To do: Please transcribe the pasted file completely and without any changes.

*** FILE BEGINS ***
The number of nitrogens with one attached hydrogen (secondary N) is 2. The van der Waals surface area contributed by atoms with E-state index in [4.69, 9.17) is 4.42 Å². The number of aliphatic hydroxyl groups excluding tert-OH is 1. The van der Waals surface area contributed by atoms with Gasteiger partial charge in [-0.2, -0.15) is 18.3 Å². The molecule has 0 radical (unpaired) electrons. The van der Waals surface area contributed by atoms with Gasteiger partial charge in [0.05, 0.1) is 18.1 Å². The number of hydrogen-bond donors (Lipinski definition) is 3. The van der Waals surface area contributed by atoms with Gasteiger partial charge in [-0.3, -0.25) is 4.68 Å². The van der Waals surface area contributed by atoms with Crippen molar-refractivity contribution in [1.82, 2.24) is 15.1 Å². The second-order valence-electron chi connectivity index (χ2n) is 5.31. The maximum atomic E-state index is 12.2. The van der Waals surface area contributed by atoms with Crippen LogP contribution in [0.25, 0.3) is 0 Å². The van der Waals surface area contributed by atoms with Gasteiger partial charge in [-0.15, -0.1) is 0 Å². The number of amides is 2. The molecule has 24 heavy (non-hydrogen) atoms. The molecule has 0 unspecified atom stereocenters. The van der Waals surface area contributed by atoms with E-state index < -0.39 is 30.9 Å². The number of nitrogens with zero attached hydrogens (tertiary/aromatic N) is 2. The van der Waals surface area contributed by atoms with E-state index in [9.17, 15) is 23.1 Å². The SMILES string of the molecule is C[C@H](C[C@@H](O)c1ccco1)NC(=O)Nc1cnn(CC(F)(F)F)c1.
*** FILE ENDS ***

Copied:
The number of nitrogens with one attached hydrogen (secondary N) is 2. The van der Waals surface area contributed by atoms with E-state index in [4.69, 9.17) is 4.42 Å². The number of aliphatic hydroxyl groups excluding tert-OH is 1. The van der Waals surface area contributed by atoms with Gasteiger partial charge in [-0.2, -0.15) is 18.3 Å². The molecule has 0 radical (unpaired) electrons. The van der Waals surface area contributed by atoms with Gasteiger partial charge in [0.05, 0.1) is 18.1 Å². The number of hydrogen-bond donors (Lipinski definition) is 3. The van der Waals surface area contributed by atoms with Gasteiger partial charge in [-0.3, -0.25) is 4.68 Å². The van der Waals surface area contributed by atoms with Crippen molar-refractivity contribution in [1.82, 2.24) is 15.1 Å². The second-order valence-electron chi connectivity index (χ2n) is 5.31. The maximum atomic E-state index is 12.2. The van der Waals surface area contributed by atoms with Crippen LogP contribution in [0.25, 0.3) is 0 Å². The van der Waals surface area contributed by atoms with Gasteiger partial charge in [-0.15, -0.1) is 0 Å². The number of amides is 2. The molecule has 24 heavy (non-hydrogen) atoms. The molecule has 0 unspecified atom stereocenters. The van der Waals surface area contributed by atoms with E-state index < -0.39 is 30.9 Å². The number of nitrogens with zero attached hydrogens (tertiary/aromatic N) is 2. The van der Waals surface area contributed by atoms with E-state index in [9.17, 15) is 23.1 Å². The SMILES string of the molecule is C[C@H](C[C@@H](O)c1ccco1)NC(=O)Nc1cnn(CC(F)(F)F)c1.